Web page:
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In pre-industrial Britain the town crier played an indispensable role in everyday life. If your horse strayed, your apprentice absconded, or your child went missing, it was the neighbourhood proclaimer who broadcast the loss and appealed for their return. When pigs came to market, or an unexpectedly large catch of fish arrived in harbour, the local handbell-ringer announced the good news. If you found that matrimony had not produced the anticipated advance in your happiness, you might engage the services of the town crier to officiate in a public ‘wife sale’. He was similarly the most efficient means to notify you as to when the local guilds were going to perform their mystery plays.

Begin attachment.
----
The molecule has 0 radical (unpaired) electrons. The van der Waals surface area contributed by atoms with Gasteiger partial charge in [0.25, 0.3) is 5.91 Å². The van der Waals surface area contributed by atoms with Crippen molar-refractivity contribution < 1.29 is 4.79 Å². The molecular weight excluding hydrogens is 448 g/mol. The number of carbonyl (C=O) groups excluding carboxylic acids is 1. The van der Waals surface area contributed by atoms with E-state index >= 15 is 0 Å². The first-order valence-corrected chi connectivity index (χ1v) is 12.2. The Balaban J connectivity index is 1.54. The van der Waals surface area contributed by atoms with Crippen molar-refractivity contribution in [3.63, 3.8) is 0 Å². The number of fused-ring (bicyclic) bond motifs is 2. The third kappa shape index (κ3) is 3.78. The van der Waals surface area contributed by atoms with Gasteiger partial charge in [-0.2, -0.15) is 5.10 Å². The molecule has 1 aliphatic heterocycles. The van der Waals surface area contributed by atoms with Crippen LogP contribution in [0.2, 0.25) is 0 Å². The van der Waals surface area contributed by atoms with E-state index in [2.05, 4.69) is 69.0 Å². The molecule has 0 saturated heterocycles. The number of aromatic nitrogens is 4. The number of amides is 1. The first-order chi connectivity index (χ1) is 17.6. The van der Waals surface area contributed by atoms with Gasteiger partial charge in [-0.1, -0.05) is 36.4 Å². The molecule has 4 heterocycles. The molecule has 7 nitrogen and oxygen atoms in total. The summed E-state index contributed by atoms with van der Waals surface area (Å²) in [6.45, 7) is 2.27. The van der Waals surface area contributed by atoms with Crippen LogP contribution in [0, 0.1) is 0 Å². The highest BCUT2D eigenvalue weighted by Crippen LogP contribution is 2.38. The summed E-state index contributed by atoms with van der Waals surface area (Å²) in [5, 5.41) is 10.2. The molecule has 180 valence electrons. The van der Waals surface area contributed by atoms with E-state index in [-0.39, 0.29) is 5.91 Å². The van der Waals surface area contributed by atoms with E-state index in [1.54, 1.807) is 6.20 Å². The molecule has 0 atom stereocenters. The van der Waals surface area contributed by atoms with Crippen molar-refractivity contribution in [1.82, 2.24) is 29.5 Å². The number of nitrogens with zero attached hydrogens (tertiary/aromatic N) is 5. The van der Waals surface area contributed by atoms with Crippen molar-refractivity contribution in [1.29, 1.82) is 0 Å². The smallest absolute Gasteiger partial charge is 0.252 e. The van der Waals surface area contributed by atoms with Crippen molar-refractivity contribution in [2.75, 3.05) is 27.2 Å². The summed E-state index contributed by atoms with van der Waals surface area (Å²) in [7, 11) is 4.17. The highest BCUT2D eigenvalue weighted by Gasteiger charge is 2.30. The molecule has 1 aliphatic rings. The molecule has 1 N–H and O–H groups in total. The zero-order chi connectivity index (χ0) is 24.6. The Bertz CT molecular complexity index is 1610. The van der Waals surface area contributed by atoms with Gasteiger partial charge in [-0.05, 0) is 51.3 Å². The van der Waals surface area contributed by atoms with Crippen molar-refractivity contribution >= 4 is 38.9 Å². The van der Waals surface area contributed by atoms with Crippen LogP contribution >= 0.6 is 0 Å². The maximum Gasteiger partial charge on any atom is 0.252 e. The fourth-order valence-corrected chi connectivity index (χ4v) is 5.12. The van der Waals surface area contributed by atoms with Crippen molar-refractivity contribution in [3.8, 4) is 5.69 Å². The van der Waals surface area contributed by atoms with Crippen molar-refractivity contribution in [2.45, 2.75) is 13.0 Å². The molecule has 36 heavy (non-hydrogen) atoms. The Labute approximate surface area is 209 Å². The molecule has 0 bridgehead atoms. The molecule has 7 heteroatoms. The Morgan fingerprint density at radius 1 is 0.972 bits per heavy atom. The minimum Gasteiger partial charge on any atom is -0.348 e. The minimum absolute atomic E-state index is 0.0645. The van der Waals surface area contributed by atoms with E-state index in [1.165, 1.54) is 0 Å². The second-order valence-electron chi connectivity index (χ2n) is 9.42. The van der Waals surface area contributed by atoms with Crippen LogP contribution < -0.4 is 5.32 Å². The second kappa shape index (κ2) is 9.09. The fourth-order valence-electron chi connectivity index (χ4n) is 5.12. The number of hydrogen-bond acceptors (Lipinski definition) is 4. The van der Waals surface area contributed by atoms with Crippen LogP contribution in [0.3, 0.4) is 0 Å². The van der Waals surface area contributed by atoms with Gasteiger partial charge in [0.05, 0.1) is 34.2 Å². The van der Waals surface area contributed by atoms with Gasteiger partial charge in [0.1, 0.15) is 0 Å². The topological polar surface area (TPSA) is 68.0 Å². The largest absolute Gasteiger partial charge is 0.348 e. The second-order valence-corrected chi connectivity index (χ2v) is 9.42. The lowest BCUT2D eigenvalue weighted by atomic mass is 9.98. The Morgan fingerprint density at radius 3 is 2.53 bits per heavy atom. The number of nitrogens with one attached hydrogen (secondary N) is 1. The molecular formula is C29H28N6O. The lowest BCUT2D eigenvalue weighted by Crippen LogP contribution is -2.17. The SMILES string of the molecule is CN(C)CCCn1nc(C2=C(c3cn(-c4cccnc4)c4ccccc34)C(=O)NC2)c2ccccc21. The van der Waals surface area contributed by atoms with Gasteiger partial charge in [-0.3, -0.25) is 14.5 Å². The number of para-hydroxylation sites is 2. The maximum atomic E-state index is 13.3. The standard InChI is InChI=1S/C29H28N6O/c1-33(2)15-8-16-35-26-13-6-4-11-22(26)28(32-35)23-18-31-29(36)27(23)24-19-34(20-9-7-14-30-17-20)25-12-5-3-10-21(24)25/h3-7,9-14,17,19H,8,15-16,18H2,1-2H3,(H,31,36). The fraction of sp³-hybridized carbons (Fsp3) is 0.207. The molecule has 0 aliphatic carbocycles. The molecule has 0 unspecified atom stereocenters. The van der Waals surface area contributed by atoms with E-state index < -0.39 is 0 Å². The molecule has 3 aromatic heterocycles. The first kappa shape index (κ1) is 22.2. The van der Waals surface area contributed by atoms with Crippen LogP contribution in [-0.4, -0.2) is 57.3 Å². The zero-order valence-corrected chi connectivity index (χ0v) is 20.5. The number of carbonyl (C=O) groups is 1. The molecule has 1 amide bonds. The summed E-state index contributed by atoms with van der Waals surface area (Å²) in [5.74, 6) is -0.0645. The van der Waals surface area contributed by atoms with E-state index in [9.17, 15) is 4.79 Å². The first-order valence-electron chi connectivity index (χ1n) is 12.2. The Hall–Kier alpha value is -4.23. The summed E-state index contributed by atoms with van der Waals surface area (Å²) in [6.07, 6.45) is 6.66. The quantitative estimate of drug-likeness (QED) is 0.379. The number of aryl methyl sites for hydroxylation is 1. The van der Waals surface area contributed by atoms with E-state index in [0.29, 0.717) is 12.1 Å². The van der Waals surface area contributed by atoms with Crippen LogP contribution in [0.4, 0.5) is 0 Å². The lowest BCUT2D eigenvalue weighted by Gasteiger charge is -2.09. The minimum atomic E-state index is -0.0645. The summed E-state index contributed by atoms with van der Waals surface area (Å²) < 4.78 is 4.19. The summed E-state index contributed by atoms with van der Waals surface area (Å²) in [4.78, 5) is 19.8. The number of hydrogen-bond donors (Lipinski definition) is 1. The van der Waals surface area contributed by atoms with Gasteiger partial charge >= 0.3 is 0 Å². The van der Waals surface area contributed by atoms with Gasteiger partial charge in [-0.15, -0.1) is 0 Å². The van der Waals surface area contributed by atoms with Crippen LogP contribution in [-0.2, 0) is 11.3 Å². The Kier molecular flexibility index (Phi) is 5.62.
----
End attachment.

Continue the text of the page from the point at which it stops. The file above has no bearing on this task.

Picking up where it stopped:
Even the night-time was regulated by the cries of the town crier’s colleague, the night bellman. His cries of the passing hours of the clock and ‘all is well!’ were immensely reassuring in an era of highly-combustible housing, when the only fire-fighting equipment was the leather buckets that you and your neighbours would wield if the vigilant night bellman sounded the alarm. And when the police force was as non-existent as the fire brigade, the security of your neighbourhood was likewise the responsibility of the same night bellman, patrolling the unlit streets with bell and ‘ever-biting dog’.
Curiously, the roles of the town crier and bellman have not been extensively documented by historians, until now. The Word on the Street tells the story of these neglected public servants from Shakespeare’s times right through to the present day.